The name of several ecclesiastics in the early and medieval church.
Dorotheus of Antioch, priest of the School of Antioch c. 300, was an authority on the Hebrew language and on Scripture, which he publicly explicated. He became an administrator in the imperial palace. He was admired by eusebius of caesarea (Histoire ecclesiastique 7.32).
Dorotheus of Gaza, 6th-century monk of the convent of Seridon who founded a monastery near Gaza c. 535, gave extremely successful sermons to his monks on cenobitism and monastic virtues. His principal sources were basil of Caesarea and evagrius ponticus.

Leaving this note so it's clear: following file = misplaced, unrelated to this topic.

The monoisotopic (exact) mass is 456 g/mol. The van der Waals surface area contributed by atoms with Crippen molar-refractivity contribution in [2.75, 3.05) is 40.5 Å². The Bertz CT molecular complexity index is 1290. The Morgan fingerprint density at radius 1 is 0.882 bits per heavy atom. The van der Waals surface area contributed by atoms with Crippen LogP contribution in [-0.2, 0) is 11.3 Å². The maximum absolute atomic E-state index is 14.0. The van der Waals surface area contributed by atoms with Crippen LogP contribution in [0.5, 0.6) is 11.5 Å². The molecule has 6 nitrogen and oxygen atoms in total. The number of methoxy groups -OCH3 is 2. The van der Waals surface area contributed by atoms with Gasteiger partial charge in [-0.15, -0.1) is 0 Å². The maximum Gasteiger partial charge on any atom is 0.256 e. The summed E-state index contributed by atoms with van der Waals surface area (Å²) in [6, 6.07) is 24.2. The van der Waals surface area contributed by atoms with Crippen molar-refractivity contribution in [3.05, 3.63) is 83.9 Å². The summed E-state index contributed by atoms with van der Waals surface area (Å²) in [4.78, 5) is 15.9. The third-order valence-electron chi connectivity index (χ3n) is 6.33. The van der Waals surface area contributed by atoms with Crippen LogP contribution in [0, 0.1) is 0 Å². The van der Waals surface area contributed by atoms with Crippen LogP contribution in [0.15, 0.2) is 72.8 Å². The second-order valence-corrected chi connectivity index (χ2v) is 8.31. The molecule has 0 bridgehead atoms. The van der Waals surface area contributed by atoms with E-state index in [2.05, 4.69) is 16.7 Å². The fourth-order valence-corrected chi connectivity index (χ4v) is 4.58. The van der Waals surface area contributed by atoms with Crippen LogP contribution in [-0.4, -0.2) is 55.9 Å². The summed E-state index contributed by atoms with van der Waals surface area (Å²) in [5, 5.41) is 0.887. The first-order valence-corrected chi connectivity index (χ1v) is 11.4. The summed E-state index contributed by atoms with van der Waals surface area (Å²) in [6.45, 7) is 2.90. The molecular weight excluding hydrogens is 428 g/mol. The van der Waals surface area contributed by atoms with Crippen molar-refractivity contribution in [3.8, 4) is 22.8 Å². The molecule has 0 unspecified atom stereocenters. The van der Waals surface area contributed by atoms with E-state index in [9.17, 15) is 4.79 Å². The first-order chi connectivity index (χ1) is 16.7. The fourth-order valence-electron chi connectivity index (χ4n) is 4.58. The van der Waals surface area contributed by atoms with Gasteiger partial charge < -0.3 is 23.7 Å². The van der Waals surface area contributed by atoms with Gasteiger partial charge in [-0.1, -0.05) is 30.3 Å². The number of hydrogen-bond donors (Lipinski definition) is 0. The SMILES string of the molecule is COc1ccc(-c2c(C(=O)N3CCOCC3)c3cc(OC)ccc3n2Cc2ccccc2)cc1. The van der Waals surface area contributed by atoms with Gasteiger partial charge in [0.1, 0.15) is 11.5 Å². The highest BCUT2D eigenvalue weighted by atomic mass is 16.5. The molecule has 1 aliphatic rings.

Dorotheus of Mytilene, 15th-century Byzantine bishop, d. before July 1444, worked tirelessly for union between the Greeks and Latins at the Council of Ferrara-florence and wrote a discourse on the siege of Constantinople in June 1422. Whether he wrote a session-by-session history of the Council of Florence is disputed.
Bibliography: j. quasten et al., Lexikon für Theologie und Kirche (Freiburg 1957–65) 3:524–526. g. bardy and v. laurent, Catholicisme 3:1039–40.